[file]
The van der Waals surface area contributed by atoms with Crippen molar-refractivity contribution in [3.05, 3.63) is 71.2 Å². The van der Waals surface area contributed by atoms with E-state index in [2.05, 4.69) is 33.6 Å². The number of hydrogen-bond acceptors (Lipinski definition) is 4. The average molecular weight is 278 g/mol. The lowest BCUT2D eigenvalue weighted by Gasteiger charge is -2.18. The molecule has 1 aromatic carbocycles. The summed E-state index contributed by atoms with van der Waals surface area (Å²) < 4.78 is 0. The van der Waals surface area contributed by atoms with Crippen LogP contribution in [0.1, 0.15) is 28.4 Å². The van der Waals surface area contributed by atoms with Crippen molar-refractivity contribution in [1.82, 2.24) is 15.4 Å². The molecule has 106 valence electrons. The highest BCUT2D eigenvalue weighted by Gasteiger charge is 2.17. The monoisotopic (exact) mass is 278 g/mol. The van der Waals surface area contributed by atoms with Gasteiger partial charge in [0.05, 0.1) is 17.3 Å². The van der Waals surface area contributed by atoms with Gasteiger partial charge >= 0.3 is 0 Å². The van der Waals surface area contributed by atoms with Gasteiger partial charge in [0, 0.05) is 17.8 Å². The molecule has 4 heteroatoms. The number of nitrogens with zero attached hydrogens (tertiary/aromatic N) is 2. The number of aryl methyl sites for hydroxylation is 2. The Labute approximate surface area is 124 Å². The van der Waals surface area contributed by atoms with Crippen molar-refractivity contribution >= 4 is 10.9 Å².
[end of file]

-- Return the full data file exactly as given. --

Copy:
The van der Waals surface area contributed by atoms with Crippen molar-refractivity contribution in [3.05, 3.63) is 71.2 Å². The van der Waals surface area contributed by atoms with E-state index in [2.05, 4.69) is 33.6 Å². The number of hydrogen-bond acceptors (Lipinski definition) is 4. The average molecular weight is 278 g/mol. The lowest BCUT2D eigenvalue weighted by Gasteiger charge is -2.18. The molecule has 1 aromatic carbocycles. The summed E-state index contributed by atoms with van der Waals surface area (Å²) < 4.78 is 0. The van der Waals surface area contributed by atoms with Crippen LogP contribution in [0.1, 0.15) is 28.4 Å². The van der Waals surface area contributed by atoms with Crippen molar-refractivity contribution in [1.82, 2.24) is 15.4 Å². The molecule has 106 valence electrons. The highest BCUT2D eigenvalue weighted by Gasteiger charge is 2.17. The monoisotopic (exact) mass is 278 g/mol. The van der Waals surface area contributed by atoms with Gasteiger partial charge in [0.05, 0.1) is 17.3 Å². The van der Waals surface area contributed by atoms with Gasteiger partial charge >= 0.3 is 0 Å². The van der Waals surface area contributed by atoms with Gasteiger partial charge in [0, 0.05) is 17.8 Å². The molecule has 4 heteroatoms. The number of nitrogens with zero attached hydrogens (tertiary/aromatic N) is 2. The number of aryl methyl sites for hydroxylation is 2. The Labute approximate surface area is 124 Å². The van der Waals surface area contributed by atoms with Crippen molar-refractivity contribution >= 4 is 10.9 Å².